by Allyn Nevitt

Displacement:	2,567 tons
Dimensions:  	415 (length) by 37 (beam) by 14 (draught) feet
Machinery:	2-shaft geared turbines:  75,000 SHP; 40 knots
Radius:		1,400 miles at 30 knots
Armament:	6 x 5"/50 cal. DP guns (3 x 2); 4 x 25 mm. AA guns (2 x 2);
		15 x 24" torpedo tubes (3 x 5); 2 depth charge throwers; 18 depth charges
Complement:	267

The SHIMAKAZE (hull number 125, ordered under the 1939 Program) was planned and built as the experimental prototype of a new class of heavy fleet destroyer, designated "Type C." Sixteen other units were ordered but later cancelled due to more pressing wartime needs. Though never repeated, SHIMAKAZE was a successful design, combining large size (some 25 feet longer than YUGUMO), firepower (six 5" guns in new Type D turrets), and heavy torpedo armament (three quintuple sets of 24" tubes, the most powerful such broadside ever mounted on a Japanese destroyer) with a 40-knot top speed. The latter was thanks to new high-pressure, high-temperature boilers which developed nearly 80,000 shaft horsepower and would have propelled all future Japanese destroyer designs, had circumstances permitted their construction.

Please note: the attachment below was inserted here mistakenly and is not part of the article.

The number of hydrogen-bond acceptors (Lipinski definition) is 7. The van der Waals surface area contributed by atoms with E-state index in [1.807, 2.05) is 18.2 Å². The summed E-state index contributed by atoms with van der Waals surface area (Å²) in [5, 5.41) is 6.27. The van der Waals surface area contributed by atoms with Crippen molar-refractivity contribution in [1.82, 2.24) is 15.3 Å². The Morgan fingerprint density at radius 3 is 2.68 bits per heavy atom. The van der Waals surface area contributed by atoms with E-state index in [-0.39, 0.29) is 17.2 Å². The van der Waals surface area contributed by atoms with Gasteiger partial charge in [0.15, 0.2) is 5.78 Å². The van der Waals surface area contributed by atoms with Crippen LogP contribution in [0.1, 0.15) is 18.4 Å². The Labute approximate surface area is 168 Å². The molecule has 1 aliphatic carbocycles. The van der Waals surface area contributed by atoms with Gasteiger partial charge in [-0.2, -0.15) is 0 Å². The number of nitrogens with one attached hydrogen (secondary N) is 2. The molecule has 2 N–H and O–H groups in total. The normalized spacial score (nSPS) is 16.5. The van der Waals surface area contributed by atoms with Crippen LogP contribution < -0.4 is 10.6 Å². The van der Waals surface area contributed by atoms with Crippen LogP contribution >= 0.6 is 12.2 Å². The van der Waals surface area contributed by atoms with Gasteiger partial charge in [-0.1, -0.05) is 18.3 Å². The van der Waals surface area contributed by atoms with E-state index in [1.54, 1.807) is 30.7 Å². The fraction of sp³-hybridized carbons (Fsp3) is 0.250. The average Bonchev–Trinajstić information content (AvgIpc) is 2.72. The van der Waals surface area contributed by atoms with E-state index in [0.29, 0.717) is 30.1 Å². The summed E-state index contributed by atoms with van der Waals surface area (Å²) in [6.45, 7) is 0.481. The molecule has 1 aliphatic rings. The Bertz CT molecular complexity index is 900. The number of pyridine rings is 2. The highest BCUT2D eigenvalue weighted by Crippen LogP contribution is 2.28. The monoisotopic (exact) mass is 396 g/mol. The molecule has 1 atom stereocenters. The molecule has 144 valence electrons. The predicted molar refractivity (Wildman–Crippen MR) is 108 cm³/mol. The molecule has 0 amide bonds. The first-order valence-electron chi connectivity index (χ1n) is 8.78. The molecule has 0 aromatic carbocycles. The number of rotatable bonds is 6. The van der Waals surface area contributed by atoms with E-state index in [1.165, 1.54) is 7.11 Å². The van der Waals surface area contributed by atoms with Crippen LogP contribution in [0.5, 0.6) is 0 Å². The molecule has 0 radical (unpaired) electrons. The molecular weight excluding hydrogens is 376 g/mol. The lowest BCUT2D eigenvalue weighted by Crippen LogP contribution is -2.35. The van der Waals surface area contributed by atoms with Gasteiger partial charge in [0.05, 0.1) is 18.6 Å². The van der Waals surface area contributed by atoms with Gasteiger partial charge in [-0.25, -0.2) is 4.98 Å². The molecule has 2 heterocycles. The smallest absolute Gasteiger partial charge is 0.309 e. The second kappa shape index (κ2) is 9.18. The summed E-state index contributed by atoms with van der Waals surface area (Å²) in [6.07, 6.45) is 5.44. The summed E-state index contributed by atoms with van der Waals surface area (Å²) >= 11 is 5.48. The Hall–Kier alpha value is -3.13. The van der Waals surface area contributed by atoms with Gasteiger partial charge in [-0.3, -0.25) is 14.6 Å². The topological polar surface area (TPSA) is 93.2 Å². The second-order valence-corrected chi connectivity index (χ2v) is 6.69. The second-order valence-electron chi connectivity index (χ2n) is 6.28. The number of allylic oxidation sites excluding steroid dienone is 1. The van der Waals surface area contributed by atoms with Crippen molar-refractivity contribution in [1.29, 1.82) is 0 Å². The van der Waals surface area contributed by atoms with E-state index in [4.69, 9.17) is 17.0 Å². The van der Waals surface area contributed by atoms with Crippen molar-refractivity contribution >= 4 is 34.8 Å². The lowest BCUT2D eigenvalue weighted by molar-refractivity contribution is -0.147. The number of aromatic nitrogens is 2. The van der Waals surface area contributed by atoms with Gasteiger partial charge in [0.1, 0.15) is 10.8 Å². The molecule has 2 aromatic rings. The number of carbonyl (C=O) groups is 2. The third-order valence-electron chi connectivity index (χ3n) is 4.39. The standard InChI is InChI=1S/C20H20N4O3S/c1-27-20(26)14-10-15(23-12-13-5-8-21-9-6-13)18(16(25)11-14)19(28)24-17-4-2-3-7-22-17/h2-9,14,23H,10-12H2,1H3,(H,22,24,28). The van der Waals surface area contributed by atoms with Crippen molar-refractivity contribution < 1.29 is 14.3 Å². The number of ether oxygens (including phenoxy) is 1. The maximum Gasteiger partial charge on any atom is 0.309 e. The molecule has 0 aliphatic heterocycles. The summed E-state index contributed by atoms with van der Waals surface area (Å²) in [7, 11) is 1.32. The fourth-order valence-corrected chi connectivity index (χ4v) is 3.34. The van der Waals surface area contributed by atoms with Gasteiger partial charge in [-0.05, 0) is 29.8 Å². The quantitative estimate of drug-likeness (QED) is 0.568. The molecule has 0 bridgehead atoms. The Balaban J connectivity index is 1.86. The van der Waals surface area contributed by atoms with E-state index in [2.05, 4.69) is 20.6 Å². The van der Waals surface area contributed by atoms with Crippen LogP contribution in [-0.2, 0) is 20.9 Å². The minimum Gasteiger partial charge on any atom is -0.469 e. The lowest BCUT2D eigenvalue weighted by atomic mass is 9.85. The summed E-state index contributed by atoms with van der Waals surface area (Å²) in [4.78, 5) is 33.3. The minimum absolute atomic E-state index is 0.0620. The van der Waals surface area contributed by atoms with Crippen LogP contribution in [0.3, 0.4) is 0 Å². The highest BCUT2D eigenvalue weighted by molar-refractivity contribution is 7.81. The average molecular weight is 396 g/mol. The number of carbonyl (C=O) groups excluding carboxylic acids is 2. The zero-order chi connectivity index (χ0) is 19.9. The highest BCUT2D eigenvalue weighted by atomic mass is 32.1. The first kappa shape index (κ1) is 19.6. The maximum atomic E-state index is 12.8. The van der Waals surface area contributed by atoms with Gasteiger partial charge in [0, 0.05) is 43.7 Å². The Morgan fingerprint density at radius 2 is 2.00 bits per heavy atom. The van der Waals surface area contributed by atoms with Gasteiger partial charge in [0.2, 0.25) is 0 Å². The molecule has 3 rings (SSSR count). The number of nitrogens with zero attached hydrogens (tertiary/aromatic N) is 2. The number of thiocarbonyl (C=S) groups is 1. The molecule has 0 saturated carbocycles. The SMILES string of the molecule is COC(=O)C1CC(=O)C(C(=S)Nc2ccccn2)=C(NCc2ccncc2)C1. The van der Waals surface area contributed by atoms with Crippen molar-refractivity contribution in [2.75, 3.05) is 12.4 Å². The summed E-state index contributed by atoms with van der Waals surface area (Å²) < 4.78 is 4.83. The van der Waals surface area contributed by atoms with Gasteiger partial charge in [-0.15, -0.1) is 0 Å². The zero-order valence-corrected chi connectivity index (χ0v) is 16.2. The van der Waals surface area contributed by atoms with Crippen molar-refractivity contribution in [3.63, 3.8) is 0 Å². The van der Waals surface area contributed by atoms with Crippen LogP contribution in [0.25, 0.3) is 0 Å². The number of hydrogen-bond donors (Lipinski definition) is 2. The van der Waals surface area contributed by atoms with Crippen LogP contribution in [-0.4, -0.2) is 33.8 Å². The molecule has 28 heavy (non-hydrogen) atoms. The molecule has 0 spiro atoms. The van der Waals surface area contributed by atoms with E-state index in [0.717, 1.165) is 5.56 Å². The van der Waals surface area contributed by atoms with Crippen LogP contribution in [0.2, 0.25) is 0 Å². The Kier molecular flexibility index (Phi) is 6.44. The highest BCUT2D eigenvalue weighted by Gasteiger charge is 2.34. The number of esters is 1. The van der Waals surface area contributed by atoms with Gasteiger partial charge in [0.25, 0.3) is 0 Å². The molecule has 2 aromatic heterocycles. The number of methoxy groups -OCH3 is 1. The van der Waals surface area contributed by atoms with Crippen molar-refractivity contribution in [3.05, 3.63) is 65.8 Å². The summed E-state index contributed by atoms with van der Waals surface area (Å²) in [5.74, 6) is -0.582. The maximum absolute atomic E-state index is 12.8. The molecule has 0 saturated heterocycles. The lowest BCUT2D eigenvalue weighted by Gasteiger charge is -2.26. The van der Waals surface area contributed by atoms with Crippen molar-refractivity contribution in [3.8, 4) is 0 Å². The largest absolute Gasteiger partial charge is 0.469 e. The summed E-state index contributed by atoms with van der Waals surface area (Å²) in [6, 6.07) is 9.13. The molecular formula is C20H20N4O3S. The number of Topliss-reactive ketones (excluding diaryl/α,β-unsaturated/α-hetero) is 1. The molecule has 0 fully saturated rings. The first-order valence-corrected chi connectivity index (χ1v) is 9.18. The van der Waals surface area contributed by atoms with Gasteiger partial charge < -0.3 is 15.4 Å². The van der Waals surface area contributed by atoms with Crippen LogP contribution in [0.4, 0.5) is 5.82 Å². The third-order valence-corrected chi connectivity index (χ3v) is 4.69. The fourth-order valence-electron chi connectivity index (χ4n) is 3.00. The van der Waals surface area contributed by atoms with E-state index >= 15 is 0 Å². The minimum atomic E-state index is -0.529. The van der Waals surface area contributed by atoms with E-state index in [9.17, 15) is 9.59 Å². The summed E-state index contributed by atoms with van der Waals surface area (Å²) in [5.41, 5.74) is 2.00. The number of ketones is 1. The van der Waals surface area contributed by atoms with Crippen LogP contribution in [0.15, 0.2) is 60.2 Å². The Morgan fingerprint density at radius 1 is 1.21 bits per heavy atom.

All experimental projects were set aside at the beginning of the war in favor of more urgent work, so SHIMAKAZE, though laid down in July of 1941, was not completed until the spring of 1943. The delays in her construction did, however, enable her to be fitted with the very latest equipment, and SHIMAKAZE was one of the first Imperial warships to mount radar when completed.

As none of her contemporaries could match her performance characteristics, SHIMAKAZE was never assigned to any individual destroyer division, but operated more or less independently within the squadron structure. If SHIMAKAZE's service as radar guide and screen flagship for the Kiska evacuation was the high point of her career, then her "non- participation" in the Battle off Samar (held back due to her being encumbered by MAYA survivors) was probably the low: her mighty torpedo batteries would never have had better targets. Her crew fought hard and died bravely with her under overwhelming air assault in Ormoc Bay. But overall, SHIMAKAZE seems to have enjoyed a very "ordinary" career for a warship of such extraordinary potential.